Are Most of Us Touch Deprived?
Why we may need more touching and human contact, and how we get it.
Posted Mar 11, 2015
I was intrigued by the story of a Portland woman who has opened a shop called “Cuddle Up To Me.” For a dollar a minute, this “professional cuddler” will hold hands, rub feet, or lay on a bed and spoon a client. It started me thinking about other recent trends for services that involve touching—basic, and non-sexual human contact.
It seems that nearly every month a new therapeutic massage business or spa opens, and the number of people who get regular massages seems to have grown exponentially. There also appears to be an increase in chiropractic services and wholistic healers that involves the healing powers of touch.
I’ve written elsewhere about the many “powers” of touch, to cause arousal, positive feelings, and, of course, to stimulate sexual interest and attraction, but this seems very different. These forms of concentrated professional touching seem to fulfill a more basic need for human contact and comfort.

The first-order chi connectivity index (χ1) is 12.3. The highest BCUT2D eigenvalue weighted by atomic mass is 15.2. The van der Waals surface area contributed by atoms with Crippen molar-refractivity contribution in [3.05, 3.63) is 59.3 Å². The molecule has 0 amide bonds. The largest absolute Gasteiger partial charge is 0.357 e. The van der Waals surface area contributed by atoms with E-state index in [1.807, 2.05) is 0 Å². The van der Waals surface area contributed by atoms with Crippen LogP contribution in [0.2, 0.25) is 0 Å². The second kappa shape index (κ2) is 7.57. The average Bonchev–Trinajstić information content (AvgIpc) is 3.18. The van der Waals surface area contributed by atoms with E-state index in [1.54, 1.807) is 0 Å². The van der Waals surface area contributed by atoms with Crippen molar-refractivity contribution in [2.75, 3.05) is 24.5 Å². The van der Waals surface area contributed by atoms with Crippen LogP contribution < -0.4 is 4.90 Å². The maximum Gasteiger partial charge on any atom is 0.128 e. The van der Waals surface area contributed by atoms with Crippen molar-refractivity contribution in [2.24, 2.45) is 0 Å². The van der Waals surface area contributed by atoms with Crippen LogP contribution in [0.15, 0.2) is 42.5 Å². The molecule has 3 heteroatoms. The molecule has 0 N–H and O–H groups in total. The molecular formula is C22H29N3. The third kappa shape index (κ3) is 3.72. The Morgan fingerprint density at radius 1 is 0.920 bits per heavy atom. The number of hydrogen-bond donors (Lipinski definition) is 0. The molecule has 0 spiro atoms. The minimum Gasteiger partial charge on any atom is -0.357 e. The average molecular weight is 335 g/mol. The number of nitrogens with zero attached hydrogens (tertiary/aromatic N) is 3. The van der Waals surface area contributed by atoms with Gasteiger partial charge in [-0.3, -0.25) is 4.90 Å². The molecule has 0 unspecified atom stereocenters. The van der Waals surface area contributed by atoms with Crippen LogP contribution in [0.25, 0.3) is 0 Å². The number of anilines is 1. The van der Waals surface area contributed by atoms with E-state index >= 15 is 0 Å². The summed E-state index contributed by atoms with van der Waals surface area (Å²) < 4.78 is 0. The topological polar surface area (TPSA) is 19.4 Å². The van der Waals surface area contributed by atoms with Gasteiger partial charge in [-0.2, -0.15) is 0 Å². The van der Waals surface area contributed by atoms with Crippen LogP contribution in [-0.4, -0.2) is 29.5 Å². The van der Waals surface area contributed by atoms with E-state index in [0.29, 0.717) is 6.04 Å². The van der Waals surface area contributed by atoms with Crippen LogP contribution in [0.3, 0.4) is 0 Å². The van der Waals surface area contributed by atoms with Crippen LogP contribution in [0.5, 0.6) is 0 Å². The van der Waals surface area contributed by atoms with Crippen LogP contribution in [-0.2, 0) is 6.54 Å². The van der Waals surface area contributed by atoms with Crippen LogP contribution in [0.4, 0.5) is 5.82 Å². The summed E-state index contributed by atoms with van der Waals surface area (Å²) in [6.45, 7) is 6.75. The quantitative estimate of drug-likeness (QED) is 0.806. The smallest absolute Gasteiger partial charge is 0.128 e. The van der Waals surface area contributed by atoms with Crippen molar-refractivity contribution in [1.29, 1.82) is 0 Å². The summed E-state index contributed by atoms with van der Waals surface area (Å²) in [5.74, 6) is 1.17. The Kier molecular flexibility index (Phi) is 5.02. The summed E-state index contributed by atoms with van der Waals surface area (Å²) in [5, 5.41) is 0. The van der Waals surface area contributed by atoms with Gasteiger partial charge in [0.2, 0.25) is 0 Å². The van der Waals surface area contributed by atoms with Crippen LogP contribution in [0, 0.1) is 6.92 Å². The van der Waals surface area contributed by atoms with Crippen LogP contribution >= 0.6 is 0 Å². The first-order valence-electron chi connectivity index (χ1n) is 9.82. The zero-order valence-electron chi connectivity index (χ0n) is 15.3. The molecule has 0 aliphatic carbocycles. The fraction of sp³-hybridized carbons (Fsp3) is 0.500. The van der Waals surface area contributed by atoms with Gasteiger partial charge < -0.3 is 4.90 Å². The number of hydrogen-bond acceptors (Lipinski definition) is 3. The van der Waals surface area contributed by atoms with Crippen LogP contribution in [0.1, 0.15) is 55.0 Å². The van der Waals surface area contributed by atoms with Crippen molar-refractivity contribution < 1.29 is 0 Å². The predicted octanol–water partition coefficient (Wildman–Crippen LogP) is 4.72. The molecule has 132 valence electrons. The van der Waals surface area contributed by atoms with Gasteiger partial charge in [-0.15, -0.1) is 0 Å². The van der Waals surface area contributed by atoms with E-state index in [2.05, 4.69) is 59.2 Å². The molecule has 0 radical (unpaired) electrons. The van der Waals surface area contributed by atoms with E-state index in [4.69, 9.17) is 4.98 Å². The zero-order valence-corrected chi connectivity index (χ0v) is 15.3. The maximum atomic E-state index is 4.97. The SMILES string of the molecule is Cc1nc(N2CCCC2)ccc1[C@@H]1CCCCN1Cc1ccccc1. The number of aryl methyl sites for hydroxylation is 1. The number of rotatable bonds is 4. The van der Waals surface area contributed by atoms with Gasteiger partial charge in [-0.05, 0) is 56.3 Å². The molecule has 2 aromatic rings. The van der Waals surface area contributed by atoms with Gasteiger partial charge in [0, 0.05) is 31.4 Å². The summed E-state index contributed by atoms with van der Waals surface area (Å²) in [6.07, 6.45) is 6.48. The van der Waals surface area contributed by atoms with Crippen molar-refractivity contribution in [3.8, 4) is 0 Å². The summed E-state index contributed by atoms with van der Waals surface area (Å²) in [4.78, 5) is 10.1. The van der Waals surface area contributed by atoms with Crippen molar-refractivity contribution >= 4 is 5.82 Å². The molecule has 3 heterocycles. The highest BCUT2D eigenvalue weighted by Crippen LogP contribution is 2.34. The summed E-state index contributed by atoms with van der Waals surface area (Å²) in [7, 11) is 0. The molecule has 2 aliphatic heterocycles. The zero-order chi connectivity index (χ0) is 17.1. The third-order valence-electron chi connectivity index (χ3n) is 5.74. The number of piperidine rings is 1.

For the most part, we go through our hectic daily lives rarely touching other people. We rush out the door with a hurried good bye and perhaps a quick kiss to our loved ones, and go to a workplace and stay in our bubbles of personal space, with virtually no physical contact with others. It’s no wonder that many of us feel touch deprived.
Perhaps our touch deprivation has led us to greet friends and family members with more physical contact. About 35 years ago, I conducted some studies on greetings, and aside from shaking hands, male-to-male greetings rarely involved physical contact. Today, I notice far more hugging between male friends and family members when they greet and say farewell. Female hugging in greeting and saying goodbye also seems to have increased over the years as we try to fulfill that need for physical contact.
What are your thoughts on the issue, and have you noticed changes in our yearning for more physical contact?
Follow me on Twitter: